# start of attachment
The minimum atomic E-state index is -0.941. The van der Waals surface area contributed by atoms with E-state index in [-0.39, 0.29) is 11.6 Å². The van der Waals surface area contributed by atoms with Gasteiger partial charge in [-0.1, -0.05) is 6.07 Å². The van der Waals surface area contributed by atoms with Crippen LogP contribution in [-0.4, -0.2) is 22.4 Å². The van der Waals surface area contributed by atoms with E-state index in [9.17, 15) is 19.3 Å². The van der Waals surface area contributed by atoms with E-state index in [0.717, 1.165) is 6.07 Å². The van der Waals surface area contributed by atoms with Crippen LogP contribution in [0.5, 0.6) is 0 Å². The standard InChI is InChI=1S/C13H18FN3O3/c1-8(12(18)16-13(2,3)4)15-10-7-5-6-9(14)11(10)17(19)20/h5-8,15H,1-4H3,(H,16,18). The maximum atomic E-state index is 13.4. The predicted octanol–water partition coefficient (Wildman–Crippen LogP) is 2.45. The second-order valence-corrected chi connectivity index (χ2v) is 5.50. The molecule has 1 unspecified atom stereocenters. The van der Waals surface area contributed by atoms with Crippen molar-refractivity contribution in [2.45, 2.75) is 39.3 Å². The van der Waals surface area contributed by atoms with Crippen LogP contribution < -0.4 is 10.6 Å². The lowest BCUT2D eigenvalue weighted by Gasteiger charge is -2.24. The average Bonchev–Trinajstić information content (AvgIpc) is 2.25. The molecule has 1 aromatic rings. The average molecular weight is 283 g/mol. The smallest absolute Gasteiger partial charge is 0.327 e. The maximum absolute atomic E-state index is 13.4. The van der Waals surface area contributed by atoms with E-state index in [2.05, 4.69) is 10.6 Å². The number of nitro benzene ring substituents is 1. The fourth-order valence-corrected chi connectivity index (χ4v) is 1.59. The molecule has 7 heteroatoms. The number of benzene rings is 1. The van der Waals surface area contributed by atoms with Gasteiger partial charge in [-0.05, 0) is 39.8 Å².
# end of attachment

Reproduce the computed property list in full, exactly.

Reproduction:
The minimum atomic E-state index is -0.941. The van der Waals surface area contributed by atoms with E-state index in [-0.39, 0.29) is 11.6 Å². The van der Waals surface area contributed by atoms with Gasteiger partial charge in [-0.1, -0.05) is 6.07 Å². The van der Waals surface area contributed by atoms with Crippen LogP contribution in [-0.4, -0.2) is 22.4 Å². The van der Waals surface area contributed by atoms with E-state index in [9.17, 15) is 19.3 Å². The van der Waals surface area contributed by atoms with E-state index in [0.717, 1.165) is 6.07 Å². The van der Waals surface area contributed by atoms with Crippen LogP contribution in [0.5, 0.6) is 0 Å². The standard InChI is InChI=1S/C13H18FN3O3/c1-8(12(18)16-13(2,3)4)15-10-7-5-6-9(14)11(10)17(19)20/h5-8,15H,1-4H3,(H,16,18). The maximum atomic E-state index is 13.4. The predicted octanol–water partition coefficient (Wildman–Crippen LogP) is 2.45. The second-order valence-corrected chi connectivity index (χ2v) is 5.50. The molecule has 1 unspecified atom stereocenters. The van der Waals surface area contributed by atoms with Crippen molar-refractivity contribution in [2.45, 2.75) is 39.3 Å². The van der Waals surface area contributed by atoms with Crippen LogP contribution < -0.4 is 10.6 Å². The lowest BCUT2D eigenvalue weighted by Gasteiger charge is -2.24. The average Bonchev–Trinajstić information content (AvgIpc) is 2.25. The molecule has 1 aromatic rings. The average molecular weight is 283 g/mol. The smallest absolute Gasteiger partial charge is 0.327 e. The maximum absolute atomic E-state index is 13.4. The van der Waals surface area contributed by atoms with E-state index in [2.05, 4.69) is 10.6 Å². The number of nitro benzene ring substituents is 1. The fourth-order valence-corrected chi connectivity index (χ4v) is 1.59. The molecule has 7 heteroatoms. The number of benzene rings is 1. The van der Waals surface area contributed by atoms with Gasteiger partial charge in [-0.05, 0) is 39.8 Å².